Here’s each of the query parameters explained:

  • grant_type=authorization_code - This tells the token endpoint that the application is using the Authorization Code grant type. - This has to be “authorization_code”.
  • Code - The application includes the authorization code it was given in the redirect. 

  • redirect_uri - The same redirect URI that was used when requesting the code. 
  • client_id - The application’s client ID. - This is the ID obtained when registering for Visma.Net Integrations.
  • client_secret - The application’s client secret. This ensures that the request to get the access token is made only from the application, and not from a potential attacker that may have intercepted the authorization code. - This is the secret obtained when registering for Visma.Net Integrations.

Please note: All these fields are mandatory.

1. HTTP Basic authentication

The HTTP Basic authentication scheme is the preferred way and we encourage all clients that can utilize this authentication scheme to use it. It is done by providing an Authorization header on the request:


  • Authorization: Basic XXXXXXXXXX= - The value of the Authorization header is a string composed from the authorization method a space(“Basic “) followed by a Base64 encoded string obtained from combining client_ID and client_Secret separated by a colon(client_id:client_secret).

Example of this can be seen below:

Request Header:


Content-Type: application/x-www-form-urlencoded

Authorization: Basic Y2xpZW50X2lkOmNsaWVudF9zZWNyZXQ=

Request Body:




2. Request body

The second option for the client is to send it's client_id and client_secret to Integrations in the request body.

This option should be used by clients that cannot utilize HTTP Basic authentication directly.

Example of this can be seen below:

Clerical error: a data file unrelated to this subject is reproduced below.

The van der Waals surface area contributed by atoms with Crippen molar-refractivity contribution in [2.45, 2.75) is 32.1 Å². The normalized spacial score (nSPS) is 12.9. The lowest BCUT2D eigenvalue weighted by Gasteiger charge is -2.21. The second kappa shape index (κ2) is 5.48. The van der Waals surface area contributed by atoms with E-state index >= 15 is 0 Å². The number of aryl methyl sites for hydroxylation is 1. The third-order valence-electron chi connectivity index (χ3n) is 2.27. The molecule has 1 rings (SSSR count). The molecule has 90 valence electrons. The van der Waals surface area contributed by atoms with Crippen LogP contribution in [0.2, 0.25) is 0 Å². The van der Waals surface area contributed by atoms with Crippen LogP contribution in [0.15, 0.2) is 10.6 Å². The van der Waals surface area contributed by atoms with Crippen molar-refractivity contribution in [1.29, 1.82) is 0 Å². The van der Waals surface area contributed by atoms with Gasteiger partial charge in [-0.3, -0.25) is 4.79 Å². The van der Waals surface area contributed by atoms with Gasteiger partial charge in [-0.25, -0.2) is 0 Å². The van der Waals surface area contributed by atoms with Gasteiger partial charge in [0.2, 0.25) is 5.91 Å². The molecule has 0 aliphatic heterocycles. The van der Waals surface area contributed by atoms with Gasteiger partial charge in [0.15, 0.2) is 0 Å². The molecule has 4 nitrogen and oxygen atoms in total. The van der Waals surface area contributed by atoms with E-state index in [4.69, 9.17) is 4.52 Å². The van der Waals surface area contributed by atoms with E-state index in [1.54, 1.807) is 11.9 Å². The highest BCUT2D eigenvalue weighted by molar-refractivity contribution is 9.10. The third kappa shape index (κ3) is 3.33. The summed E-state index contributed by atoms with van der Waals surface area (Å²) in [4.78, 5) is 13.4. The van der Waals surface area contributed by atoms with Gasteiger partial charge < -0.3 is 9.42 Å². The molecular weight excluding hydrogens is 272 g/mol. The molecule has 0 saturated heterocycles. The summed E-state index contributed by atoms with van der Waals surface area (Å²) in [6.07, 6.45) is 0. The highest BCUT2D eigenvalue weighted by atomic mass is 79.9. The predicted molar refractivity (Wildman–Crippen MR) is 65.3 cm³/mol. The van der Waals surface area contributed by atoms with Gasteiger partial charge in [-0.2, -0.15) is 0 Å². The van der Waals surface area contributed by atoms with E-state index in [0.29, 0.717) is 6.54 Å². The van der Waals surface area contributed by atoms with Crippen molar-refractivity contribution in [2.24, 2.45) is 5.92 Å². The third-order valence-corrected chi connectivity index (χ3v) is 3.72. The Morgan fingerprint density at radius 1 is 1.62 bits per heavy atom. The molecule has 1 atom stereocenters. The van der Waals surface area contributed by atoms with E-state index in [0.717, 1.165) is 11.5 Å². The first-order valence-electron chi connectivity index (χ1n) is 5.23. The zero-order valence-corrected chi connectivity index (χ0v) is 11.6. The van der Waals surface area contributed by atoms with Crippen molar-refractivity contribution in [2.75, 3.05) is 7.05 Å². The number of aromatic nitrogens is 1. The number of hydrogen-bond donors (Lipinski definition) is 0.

Request Header:


Content-Type: application/x-www-form-urlencoded

Request Body:






Please note:

All the request parameters sent to must be sent on request body. Even though the entire transmission is encrypted when using HTTPS, it is not recommended to send sensitive information (password and client_secret) in the URL as query parameters. The URLs are stored in web server logs which means that your sensitive data is saved in clear text on the server.

The token endpoint will verify all the parameters in the request, ensuring the code hasn’t expired and that the client ID and secret match. If everything checks out, it will generate an access token and return it in the response.

A successful response will look like this:

Response headers:

HTTP/1.1 200 OK

Content-Type: application/json

Response body:


"token": "1f729814-1a98-4c8e-860b-76ec004742f5",

"token_type": "bearer",

"scope": "financialstasks"


Now the client can start using the token and token_type to make requests through VNA against Financials resources.

Please note: Once generated, the token currently does not expire; the token can be used for making subsequent calls towards the exposed endpoints. A new token should not be generated before making a new call; the token is not connected to the session.


Not applicable
by Anonymous

We need server-server access and can not use grant type ''authorization code'',  Where can I find resources about who to recive token in this case?

by Magnus Johnsen (Updated ‎29-09-2021 10:29 by Magnus Johnsen VISMA )


Currently the only Authorization flow available is "code_grant".

by Martin_Kredin

Hi, I might have missed this, but what if the same user has multiple companies in Visma.NET? 

by Magnus Johnsen


If a user has the "Finacials User" role on multiple companies, a get call to the "Context" endpoint will return several ipp-company-id's which can all be used in your integration.


You select which one you want to use and set the "ip-company-id" header of your requests to target that company:

2021-10-13 13_34_57-Window.png

2021-10-13 13_37_31-Window.png

2021-10-13 13_35_59-Window.png


by Martin_Kredin

Great thanks!